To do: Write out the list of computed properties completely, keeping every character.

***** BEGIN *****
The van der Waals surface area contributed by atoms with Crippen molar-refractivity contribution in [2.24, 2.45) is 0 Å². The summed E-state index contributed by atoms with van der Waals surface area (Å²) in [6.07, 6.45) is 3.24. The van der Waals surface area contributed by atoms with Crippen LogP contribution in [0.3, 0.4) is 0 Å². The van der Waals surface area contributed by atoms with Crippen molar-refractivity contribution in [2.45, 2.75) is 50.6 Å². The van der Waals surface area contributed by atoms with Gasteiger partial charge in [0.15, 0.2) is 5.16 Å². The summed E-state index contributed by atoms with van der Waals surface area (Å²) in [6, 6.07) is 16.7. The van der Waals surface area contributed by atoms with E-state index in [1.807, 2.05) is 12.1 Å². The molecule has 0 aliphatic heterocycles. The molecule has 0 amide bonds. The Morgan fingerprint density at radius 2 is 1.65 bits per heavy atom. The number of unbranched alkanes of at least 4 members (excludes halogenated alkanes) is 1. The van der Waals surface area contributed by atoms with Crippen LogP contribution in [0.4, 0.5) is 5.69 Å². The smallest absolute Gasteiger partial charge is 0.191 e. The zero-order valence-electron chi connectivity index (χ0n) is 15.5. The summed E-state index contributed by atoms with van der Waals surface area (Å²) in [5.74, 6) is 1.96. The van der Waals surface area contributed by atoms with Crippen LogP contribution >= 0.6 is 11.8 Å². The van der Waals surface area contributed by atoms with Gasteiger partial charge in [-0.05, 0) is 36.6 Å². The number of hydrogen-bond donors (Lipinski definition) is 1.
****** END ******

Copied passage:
The van der Waals surface area contributed by atoms with Crippen molar-refractivity contribution in [2.24, 2.45) is 0 Å². The summed E-state index contributed by atoms with van der Waals surface area (Å²) in [6.07, 6.45) is 3.24. The van der Waals surface area contributed by atoms with Crippen LogP contribution in [0.3, 0.4) is 0 Å². The van der Waals surface area contributed by atoms with Crippen molar-refractivity contribution in [2.45, 2.75) is 50.6 Å². The van der Waals surface area contributed by atoms with Gasteiger partial charge in [0.15, 0.2) is 5.16 Å². The summed E-state index contributed by atoms with van der Waals surface area (Å²) in [6, 6.07) is 16.7. The van der Waals surface area contributed by atoms with E-state index in [1.807, 2.05) is 12.1 Å². The molecule has 0 aliphatic heterocycles. The molecule has 0 amide bonds. The Morgan fingerprint density at radius 2 is 1.65 bits per heavy atom. The number of unbranched alkanes of at least 4 members (excludes halogenated alkanes) is 1. The van der Waals surface area contributed by atoms with Crippen LogP contribution in [0.4, 0.5) is 5.69 Å². The smallest absolute Gasteiger partial charge is 0.191 e. The zero-order valence-electron chi connectivity index (χ0n) is 15.5. The summed E-state index contributed by atoms with van der Waals surface area (Å²) in [5.74, 6) is 1.96. The van der Waals surface area contributed by atoms with Crippen LogP contribution >= 0.6 is 11.8 Å². The van der Waals surface area contributed by atoms with Gasteiger partial charge in [-0.05, 0) is 36.6 Å². The number of hydrogen-bond donors (Lipinski definition) is 1.